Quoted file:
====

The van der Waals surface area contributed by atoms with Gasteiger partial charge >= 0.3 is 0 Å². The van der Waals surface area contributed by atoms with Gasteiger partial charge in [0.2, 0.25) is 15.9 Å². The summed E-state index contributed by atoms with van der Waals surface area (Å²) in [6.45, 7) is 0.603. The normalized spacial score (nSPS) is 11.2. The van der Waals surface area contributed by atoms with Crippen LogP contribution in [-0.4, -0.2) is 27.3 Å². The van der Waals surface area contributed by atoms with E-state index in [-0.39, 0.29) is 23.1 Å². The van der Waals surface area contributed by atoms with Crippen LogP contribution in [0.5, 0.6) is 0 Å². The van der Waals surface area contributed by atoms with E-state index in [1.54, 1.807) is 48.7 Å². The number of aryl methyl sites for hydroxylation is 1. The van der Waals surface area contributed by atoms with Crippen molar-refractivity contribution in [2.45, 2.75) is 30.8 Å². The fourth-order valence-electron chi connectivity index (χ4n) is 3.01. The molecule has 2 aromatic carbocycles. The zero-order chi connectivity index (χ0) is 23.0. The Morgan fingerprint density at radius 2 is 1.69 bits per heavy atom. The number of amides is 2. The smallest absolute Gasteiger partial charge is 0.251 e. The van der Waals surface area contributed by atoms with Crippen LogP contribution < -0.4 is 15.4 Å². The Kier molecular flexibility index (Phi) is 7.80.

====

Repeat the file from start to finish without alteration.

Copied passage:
The van der Waals surface area contributed by atoms with Gasteiger partial charge >= 0.3 is 0 Å². The van der Waals surface area contributed by atoms with Gasteiger partial charge in [0.2, 0.25) is 15.9 Å². The summed E-state index contributed by atoms with van der Waals surface area (Å²) in [6.45, 7) is 0.603. The normalized spacial score (nSPS) is 11.2. The van der Waals surface area contributed by atoms with Crippen LogP contribution in [-0.4, -0.2) is 27.3 Å². The van der Waals surface area contributed by atoms with E-state index in [-0.39, 0.29) is 23.1 Å². The van der Waals surface area contributed by atoms with Crippen LogP contribution in [0.5, 0.6) is 0 Å². The van der Waals surface area contributed by atoms with E-state index in [1.54, 1.807) is 48.7 Å². The number of aryl methyl sites for hydroxylation is 1. The van der Waals surface area contributed by atoms with Crippen molar-refractivity contribution in [2.45, 2.75) is 30.8 Å². The fourth-order valence-electron chi connectivity index (χ4n) is 3.01. The molecule has 2 aromatic carbocycles. The zero-order chi connectivity index (χ0) is 23.0. The Morgan fingerprint density at radius 2 is 1.69 bits per heavy atom. The number of amides is 2. The smallest absolute Gasteiger partial charge is 0.251 e. The van der Waals surface area contributed by atoms with Crippen LogP contribution < -0.4 is 15.4 Å². The Kier molecular flexibility index (Phi) is 7.80.